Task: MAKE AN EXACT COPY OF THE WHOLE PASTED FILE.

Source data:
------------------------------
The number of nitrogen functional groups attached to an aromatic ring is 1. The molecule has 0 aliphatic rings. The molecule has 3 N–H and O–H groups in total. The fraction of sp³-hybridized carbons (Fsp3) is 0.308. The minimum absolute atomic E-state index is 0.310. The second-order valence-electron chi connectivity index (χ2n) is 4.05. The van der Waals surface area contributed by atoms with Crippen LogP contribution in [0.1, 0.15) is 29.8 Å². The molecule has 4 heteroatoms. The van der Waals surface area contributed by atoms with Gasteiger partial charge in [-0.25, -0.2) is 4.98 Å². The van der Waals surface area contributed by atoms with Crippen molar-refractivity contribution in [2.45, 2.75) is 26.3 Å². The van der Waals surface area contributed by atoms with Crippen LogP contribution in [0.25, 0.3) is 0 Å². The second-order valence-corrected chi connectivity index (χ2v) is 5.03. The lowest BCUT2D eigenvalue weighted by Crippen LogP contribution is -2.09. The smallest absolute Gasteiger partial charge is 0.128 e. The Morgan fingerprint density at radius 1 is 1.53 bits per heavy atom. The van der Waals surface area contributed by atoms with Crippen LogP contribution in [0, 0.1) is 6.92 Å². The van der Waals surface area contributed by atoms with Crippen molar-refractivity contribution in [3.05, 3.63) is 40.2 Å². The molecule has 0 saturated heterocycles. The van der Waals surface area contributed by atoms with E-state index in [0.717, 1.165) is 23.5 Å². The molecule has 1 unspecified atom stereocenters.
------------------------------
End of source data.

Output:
The number of nitrogen functional groups attached to an aromatic ring is 1. The molecule has 0 aliphatic rings. The molecule has 3 N–H and O–H groups in total. The fraction of sp³-hybridized carbons (Fsp3) is 0.308. The minimum absolute atomic E-state index is 0.310. The second-order valence-electron chi connectivity index (χ2n) is 4.05. The van der Waals surface area contributed by atoms with Crippen LogP contribution in [0.1, 0.15) is 29.8 Å². The molecule has 4 heteroatoms. The van der Waals surface area contributed by atoms with Gasteiger partial charge in [-0.25, -0.2) is 4.98 Å². The van der Waals surface area contributed by atoms with Crippen molar-refractivity contribution in [2.45, 2.75) is 26.3 Å². The van der Waals surface area contributed by atoms with Crippen LogP contribution in [0.25, 0.3) is 0 Å². The second-order valence-corrected chi connectivity index (χ2v) is 5.03. The lowest BCUT2D eigenvalue weighted by Crippen LogP contribution is -2.09. The smallest absolute Gasteiger partial charge is 0.128 e. The Morgan fingerprint density at radius 1 is 1.53 bits per heavy atom. The van der Waals surface area contributed by atoms with Crippen LogP contribution in [0, 0.1) is 6.92 Å². The van der Waals surface area contributed by atoms with Crippen molar-refractivity contribution in [3.05, 3.63) is 40.2 Å². The molecule has 0 saturated heterocycles. The van der Waals surface area contributed by atoms with E-state index in [0.717, 1.165) is 23.5 Å². The molecule has 1 unspecified atom stereocenters.